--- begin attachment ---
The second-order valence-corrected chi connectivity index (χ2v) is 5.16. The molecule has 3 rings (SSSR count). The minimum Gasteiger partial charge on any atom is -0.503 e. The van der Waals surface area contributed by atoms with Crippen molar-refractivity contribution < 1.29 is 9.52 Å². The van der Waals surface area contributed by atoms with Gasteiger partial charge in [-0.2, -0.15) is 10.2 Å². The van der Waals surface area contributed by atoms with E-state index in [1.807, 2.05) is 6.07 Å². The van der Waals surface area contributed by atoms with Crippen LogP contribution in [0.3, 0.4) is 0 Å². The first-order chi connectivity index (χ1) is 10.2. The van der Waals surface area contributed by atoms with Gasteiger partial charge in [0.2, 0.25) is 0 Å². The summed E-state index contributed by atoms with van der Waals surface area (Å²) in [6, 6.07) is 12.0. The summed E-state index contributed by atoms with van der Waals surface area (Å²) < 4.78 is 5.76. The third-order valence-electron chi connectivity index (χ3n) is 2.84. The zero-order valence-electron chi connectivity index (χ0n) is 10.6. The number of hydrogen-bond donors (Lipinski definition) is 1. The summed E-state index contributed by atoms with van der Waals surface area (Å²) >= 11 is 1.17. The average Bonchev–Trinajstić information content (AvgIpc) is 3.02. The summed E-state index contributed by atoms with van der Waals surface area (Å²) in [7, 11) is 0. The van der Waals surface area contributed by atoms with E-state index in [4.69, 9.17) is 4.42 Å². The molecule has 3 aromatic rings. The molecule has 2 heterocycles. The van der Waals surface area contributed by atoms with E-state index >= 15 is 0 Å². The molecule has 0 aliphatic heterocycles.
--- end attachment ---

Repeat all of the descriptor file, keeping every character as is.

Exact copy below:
The second-order valence-corrected chi connectivity index (χ2v) is 5.16. The molecule has 3 rings (SSSR count). The minimum Gasteiger partial charge on any atom is -0.503 e. The van der Waals surface area contributed by atoms with Crippen molar-refractivity contribution < 1.29 is 9.52 Å². The van der Waals surface area contributed by atoms with Gasteiger partial charge in [-0.2, -0.15) is 10.2 Å². The van der Waals surface area contributed by atoms with E-state index in [1.807, 2.05) is 6.07 Å². The van der Waals surface area contributed by atoms with Crippen LogP contribution in [0.3, 0.4) is 0 Å². The first-order chi connectivity index (χ1) is 10.2. The van der Waals surface area contributed by atoms with Gasteiger partial charge in [0.2, 0.25) is 0 Å². The summed E-state index contributed by atoms with van der Waals surface area (Å²) in [6, 6.07) is 12.0. The summed E-state index contributed by atoms with van der Waals surface area (Å²) < 4.78 is 5.76. The third-order valence-electron chi connectivity index (χ3n) is 2.84. The zero-order valence-electron chi connectivity index (χ0n) is 10.6. The number of hydrogen-bond donors (Lipinski definition) is 1. The summed E-state index contributed by atoms with van der Waals surface area (Å²) >= 11 is 1.17. The average Bonchev–Trinajstić information content (AvgIpc) is 3.02. The summed E-state index contributed by atoms with van der Waals surface area (Å²) in [7, 11) is 0. The van der Waals surface area contributed by atoms with E-state index in [4.69, 9.17) is 4.42 Å². The molecule has 3 aromatic rings. The molecule has 2 heterocycles. The van der Waals surface area contributed by atoms with E-state index >= 15 is 0 Å². The molecule has 0 aliphatic heterocycles.